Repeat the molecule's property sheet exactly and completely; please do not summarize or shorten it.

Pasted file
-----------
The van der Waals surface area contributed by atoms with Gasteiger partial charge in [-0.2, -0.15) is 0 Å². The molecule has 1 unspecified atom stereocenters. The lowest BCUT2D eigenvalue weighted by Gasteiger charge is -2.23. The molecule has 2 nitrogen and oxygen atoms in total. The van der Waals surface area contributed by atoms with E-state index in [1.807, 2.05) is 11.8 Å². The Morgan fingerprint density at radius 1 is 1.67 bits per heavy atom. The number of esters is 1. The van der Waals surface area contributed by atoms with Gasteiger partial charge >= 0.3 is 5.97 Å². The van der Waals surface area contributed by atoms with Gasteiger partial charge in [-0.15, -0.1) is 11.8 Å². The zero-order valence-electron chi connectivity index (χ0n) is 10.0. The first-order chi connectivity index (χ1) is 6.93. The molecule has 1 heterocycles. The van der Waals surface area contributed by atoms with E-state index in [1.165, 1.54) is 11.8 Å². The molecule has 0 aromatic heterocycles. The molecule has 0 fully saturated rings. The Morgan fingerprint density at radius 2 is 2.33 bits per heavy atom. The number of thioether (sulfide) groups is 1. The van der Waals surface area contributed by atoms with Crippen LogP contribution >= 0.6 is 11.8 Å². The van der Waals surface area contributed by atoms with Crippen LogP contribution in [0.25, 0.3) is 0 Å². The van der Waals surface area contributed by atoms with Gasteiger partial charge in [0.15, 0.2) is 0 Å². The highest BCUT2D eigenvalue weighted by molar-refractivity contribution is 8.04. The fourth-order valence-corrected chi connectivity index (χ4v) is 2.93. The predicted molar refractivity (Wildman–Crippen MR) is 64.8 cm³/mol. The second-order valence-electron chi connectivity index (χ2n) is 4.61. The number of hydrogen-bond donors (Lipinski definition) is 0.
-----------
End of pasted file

The van der Waals surface area contributed by atoms with Gasteiger partial charge in [-0.2, -0.15) is 0 Å². The molecule has 1 unspecified atom stereocenters. The lowest BCUT2D eigenvalue weighted by Gasteiger charge is -2.23. The molecule has 2 nitrogen and oxygen atoms in total. The van der Waals surface area contributed by atoms with E-state index in [1.807, 2.05) is 11.8 Å². The Morgan fingerprint density at radius 1 is 1.67 bits per heavy atom. The number of esters is 1. The van der Waals surface area contributed by atoms with Gasteiger partial charge >= 0.3 is 5.97 Å². The van der Waals surface area contributed by atoms with Gasteiger partial charge in [-0.15, -0.1) is 11.8 Å². The zero-order valence-electron chi connectivity index (χ0n) is 10.0. The first-order chi connectivity index (χ1) is 6.93. The molecule has 1 heterocycles. The van der Waals surface area contributed by atoms with E-state index in [1.165, 1.54) is 11.8 Å². The molecule has 0 aromatic heterocycles. The molecule has 0 fully saturated rings. The Morgan fingerprint density at radius 2 is 2.33 bits per heavy atom. The number of thioether (sulfide) groups is 1. The van der Waals surface area contributed by atoms with Crippen LogP contribution >= 0.6 is 11.8 Å². The van der Waals surface area contributed by atoms with Crippen LogP contribution in [0.25, 0.3) is 0 Å². The van der Waals surface area contributed by atoms with Gasteiger partial charge in [0.15, 0.2) is 0 Å². The highest BCUT2D eigenvalue weighted by molar-refractivity contribution is 8.04. The fourth-order valence-corrected chi connectivity index (χ4v) is 2.93. The predicted molar refractivity (Wildman–Crippen MR) is 64.8 cm³/mol. The second-order valence-electron chi connectivity index (χ2n) is 4.61. The number of hydrogen-bond donors (Lipinski definition) is 0.